A couple of years ago I was in NYC to see Television, one of the great bands of the CBGB’s era, While walking through Greenwich Village the Saturday morning by friend and I were looking for a place to have breakfast and we came to a restaurant with its menu outdoors. As my friend was reading what was available I looked through the front window of the restaurant. Sitting there was Lou Reed and Antony from Antony and the Johnsons. It was like bumping into Brian Wilson on the streets of Los Angeles or Paul McCartney in front of Abbey Road.
“We’re eating here,” I said.
Lou Reed is one of the greatest artists of the rock era, without question. For those of you who only know him for his one and only big hit single Walk On The Wild Side, you’re missing out. His work in the Velvet Underground set the stage for alternative rock and was a brilliant middle finger to the psychedelic era (not that I have anything against the music of the time myself. Just the hippies). As a solo artist Lou has been hit and miss, but looking on back on his output I’d say he’s had far more success than failures (artistically if not commercially). Transformer is a glam rock classic; Berlin is a brilliant but thoroughly depressing concept album; New York is like travelling through the Big Apple with one of its most notorious inhabitants as your tour guide (check out Dirty Boulevard below); while Magic and Loss is, next to Pink Floyd’s Dark Side Of The Moon, perhaps the greatest treatise on death and life you’ll ever hear.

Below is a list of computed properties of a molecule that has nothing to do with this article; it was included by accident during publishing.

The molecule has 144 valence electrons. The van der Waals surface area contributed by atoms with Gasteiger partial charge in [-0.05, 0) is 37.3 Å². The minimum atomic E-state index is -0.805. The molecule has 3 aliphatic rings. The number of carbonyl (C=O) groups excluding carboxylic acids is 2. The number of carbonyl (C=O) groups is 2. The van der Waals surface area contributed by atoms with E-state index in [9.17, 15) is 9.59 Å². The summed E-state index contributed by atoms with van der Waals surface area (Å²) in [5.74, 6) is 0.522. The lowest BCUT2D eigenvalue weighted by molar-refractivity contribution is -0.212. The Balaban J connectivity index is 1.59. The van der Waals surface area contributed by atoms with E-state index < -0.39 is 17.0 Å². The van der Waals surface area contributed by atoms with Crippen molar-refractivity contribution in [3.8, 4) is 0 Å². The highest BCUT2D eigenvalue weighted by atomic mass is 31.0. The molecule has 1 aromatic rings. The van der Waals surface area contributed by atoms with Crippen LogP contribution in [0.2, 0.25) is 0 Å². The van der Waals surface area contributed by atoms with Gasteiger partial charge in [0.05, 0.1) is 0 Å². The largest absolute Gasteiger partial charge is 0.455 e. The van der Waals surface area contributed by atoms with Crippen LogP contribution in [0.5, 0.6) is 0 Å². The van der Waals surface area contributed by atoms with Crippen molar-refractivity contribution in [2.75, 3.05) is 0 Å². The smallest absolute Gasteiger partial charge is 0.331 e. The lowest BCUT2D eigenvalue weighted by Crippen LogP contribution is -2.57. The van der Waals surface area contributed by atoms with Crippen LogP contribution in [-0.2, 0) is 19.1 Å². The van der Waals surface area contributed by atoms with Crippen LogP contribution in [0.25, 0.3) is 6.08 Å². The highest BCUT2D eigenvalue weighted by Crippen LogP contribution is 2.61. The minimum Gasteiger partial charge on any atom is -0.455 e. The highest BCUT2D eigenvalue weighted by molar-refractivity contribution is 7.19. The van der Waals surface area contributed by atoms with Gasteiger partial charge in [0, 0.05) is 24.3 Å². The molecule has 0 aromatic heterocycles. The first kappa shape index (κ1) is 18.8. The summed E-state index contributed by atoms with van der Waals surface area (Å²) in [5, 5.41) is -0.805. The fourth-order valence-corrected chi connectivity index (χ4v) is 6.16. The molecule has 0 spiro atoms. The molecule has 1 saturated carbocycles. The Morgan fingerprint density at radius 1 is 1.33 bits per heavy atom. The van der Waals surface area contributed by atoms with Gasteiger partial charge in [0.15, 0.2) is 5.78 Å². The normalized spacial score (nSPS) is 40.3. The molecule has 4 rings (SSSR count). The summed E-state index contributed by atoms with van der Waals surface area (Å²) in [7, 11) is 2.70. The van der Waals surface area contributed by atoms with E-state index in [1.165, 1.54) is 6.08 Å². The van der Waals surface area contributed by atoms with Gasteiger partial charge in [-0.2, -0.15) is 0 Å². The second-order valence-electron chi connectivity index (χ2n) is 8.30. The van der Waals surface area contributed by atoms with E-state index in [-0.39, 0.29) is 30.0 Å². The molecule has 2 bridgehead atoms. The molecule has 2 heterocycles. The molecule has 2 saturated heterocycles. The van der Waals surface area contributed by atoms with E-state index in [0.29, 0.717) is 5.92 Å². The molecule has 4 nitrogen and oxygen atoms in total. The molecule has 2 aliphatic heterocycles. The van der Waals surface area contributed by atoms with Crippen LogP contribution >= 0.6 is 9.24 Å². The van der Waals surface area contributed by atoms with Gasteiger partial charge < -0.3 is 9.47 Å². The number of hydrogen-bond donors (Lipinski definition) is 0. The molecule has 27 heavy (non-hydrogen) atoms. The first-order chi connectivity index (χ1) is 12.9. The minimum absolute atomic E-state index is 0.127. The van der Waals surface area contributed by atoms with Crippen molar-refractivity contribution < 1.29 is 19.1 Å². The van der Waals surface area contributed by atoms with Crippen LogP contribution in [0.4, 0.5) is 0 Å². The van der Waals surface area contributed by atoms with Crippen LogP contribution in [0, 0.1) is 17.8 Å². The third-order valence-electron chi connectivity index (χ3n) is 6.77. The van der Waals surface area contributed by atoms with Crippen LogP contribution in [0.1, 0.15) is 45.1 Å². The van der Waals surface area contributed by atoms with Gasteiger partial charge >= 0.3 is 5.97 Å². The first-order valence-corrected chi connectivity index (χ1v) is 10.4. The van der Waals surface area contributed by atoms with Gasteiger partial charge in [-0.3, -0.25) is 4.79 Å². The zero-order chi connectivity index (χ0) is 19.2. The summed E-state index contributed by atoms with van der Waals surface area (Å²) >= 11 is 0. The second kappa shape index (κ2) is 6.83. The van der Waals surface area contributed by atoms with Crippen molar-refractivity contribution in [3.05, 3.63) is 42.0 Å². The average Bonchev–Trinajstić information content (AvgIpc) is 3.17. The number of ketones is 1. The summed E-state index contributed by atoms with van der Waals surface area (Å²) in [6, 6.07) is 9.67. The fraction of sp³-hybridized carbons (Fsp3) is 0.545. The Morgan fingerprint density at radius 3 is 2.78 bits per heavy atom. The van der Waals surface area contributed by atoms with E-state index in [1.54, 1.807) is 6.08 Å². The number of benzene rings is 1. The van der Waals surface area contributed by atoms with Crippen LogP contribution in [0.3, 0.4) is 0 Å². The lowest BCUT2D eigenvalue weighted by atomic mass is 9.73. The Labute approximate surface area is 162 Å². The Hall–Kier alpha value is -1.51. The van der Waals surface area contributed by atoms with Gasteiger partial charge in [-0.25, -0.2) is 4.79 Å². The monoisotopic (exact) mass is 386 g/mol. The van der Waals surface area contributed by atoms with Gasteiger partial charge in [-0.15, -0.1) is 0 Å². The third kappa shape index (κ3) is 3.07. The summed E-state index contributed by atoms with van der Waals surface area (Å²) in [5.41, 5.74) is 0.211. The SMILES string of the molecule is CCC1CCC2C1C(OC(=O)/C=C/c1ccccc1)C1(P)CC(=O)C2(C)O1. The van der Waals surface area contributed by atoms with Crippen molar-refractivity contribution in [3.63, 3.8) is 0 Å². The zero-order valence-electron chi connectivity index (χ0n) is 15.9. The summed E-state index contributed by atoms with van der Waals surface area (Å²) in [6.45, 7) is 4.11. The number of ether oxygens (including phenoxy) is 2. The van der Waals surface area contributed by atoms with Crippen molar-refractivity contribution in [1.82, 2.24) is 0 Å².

It’s been nearly a decade since Lou released a solo album of new songs, and I’ve missed him terribly. But he has been working, creating soundscapes with his Metal Machine Trio, touring Berlin in the UK and various US cities (sadly the show never made it to Canada), and working with his wife Laurie Anderson on various endeavours. He’s released books of photography, celebrated the history of the Velvet Underground with an appearance in NYC with drummer Moe Tucker and bassist Doug Yule, and created his own iPhone app (LouZoom).
While all of his endeavours interest me, there is one that I found most fascinating and that’s the film he’s co-directed called Red Shirley. It’s about his cousin Shirley, who Reed decided to interview as she was about to turn 100 years old. The trailer is short, really just a teaser, but for some reason I think the film looks really interesting. I think it’s because I had two great grandmothers who lived well past 100 themselves. Maybe it’s because I’m getting older myself. Or maybe it’s because Lou looks genuinely interested and in awe of his cousin’s long life. And if you know Lou, he just doesn’t impress easily.
Check out the trailer to Red Shirley below.